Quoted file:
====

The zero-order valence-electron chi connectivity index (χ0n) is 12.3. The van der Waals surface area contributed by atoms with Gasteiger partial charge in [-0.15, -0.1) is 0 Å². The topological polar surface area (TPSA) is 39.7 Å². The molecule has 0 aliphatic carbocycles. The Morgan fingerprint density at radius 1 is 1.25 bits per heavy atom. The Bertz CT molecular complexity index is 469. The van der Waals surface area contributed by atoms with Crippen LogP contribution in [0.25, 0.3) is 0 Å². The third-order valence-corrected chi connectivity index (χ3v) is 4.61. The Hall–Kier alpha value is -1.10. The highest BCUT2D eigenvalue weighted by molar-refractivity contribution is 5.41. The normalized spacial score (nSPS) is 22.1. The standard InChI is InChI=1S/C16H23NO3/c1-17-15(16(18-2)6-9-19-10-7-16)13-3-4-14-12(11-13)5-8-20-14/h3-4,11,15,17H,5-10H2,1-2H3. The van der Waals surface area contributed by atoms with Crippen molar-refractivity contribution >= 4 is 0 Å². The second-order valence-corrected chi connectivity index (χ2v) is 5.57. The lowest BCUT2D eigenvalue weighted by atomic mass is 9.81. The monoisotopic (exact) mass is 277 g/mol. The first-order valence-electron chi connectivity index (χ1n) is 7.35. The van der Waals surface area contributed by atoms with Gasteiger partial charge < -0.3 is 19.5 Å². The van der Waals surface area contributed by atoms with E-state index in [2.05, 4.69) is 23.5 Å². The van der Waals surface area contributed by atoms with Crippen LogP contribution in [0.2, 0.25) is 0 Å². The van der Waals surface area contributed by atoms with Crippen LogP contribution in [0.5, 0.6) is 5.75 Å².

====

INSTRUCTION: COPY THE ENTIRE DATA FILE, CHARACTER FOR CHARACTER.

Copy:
The zero-order valence-electron chi connectivity index (χ0n) is 12.3. The van der Waals surface area contributed by atoms with Gasteiger partial charge in [-0.15, -0.1) is 0 Å². The topological polar surface area (TPSA) is 39.7 Å². The molecule has 0 aliphatic carbocycles. The Morgan fingerprint density at radius 1 is 1.25 bits per heavy atom. The Bertz CT molecular complexity index is 469. The van der Waals surface area contributed by atoms with Crippen LogP contribution in [0.25, 0.3) is 0 Å². The third-order valence-corrected chi connectivity index (χ3v) is 4.61. The Hall–Kier alpha value is -1.10. The highest BCUT2D eigenvalue weighted by molar-refractivity contribution is 5.41. The normalized spacial score (nSPS) is 22.1. The standard InChI is InChI=1S/C16H23NO3/c1-17-15(16(18-2)6-9-19-10-7-16)13-3-4-14-12(11-13)5-8-20-14/h3-4,11,15,17H,5-10H2,1-2H3. The van der Waals surface area contributed by atoms with Crippen molar-refractivity contribution >= 4 is 0 Å². The second-order valence-corrected chi connectivity index (χ2v) is 5.57. The lowest BCUT2D eigenvalue weighted by atomic mass is 9.81. The monoisotopic (exact) mass is 277 g/mol. The first-order valence-electron chi connectivity index (χ1n) is 7.35. The van der Waals surface area contributed by atoms with Gasteiger partial charge < -0.3 is 19.5 Å². The van der Waals surface area contributed by atoms with E-state index in [2.05, 4.69) is 23.5 Å². The van der Waals surface area contributed by atoms with Crippen LogP contribution in [0.2, 0.25) is 0 Å². The van der Waals surface area contributed by atoms with Crippen LogP contribution in [0.5, 0.6) is 5.75 Å².